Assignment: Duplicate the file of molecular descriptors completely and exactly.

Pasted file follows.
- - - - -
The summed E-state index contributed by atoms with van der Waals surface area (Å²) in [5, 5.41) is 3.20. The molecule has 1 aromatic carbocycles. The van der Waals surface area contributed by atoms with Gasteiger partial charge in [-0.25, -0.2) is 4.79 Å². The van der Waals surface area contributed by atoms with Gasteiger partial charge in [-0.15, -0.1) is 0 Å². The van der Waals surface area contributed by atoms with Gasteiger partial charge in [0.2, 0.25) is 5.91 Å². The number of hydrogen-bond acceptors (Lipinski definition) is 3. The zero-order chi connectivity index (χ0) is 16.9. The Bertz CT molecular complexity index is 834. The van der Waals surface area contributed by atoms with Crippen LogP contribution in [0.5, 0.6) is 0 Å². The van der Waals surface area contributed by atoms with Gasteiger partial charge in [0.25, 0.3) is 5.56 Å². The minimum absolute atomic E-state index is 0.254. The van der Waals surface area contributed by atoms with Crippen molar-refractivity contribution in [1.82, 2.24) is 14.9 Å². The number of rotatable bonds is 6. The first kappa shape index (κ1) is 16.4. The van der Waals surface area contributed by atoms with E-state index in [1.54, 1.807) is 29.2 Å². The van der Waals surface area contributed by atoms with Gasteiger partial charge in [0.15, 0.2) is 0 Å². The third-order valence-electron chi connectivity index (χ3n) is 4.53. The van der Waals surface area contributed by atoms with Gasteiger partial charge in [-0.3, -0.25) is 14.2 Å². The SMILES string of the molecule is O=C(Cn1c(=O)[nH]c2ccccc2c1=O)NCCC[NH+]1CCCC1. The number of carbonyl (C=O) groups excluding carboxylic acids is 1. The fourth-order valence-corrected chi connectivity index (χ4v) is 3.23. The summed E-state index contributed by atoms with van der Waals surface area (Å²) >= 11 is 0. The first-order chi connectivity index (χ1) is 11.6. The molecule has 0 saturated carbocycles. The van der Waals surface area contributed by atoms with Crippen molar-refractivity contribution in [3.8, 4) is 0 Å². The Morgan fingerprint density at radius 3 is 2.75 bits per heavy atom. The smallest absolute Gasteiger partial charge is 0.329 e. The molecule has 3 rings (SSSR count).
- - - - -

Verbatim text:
The summed E-state index contributed by atoms with van der Waals surface area (Å²) in [5, 5.41) is 3.20. The molecule has 1 aromatic carbocycles. The van der Waals surface area contributed by atoms with Gasteiger partial charge in [-0.25, -0.2) is 4.79 Å². The van der Waals surface area contributed by atoms with Gasteiger partial charge in [-0.15, -0.1) is 0 Å². The van der Waals surface area contributed by atoms with Gasteiger partial charge in [0.2, 0.25) is 5.91 Å². The number of hydrogen-bond acceptors (Lipinski definition) is 3. The zero-order chi connectivity index (χ0) is 16.9. The Bertz CT molecular complexity index is 834. The van der Waals surface area contributed by atoms with Crippen LogP contribution in [0.5, 0.6) is 0 Å². The van der Waals surface area contributed by atoms with Gasteiger partial charge in [0.25, 0.3) is 5.56 Å². The minimum absolute atomic E-state index is 0.254. The van der Waals surface area contributed by atoms with Crippen molar-refractivity contribution in [1.82, 2.24) is 14.9 Å². The number of rotatable bonds is 6. The first kappa shape index (κ1) is 16.4. The van der Waals surface area contributed by atoms with E-state index in [1.54, 1.807) is 29.2 Å². The van der Waals surface area contributed by atoms with Gasteiger partial charge in [0.15, 0.2) is 0 Å². The third-order valence-electron chi connectivity index (χ3n) is 4.53. The van der Waals surface area contributed by atoms with Gasteiger partial charge in [-0.3, -0.25) is 14.2 Å². The SMILES string of the molecule is O=C(Cn1c(=O)[nH]c2ccccc2c1=O)NCCC[NH+]1CCCC1. The number of carbonyl (C=O) groups excluding carboxylic acids is 1. The fourth-order valence-corrected chi connectivity index (χ4v) is 3.23. The summed E-state index contributed by atoms with van der Waals surface area (Å²) >= 11 is 0. The first-order chi connectivity index (χ1) is 11.6. The molecule has 0 saturated carbocycles. The van der Waals surface area contributed by atoms with Crippen molar-refractivity contribution in [3.8, 4) is 0 Å². The Morgan fingerprint density at radius 3 is 2.75 bits per heavy atom. The smallest absolute Gasteiger partial charge is 0.329 e. The molecule has 3 rings (SSSR count).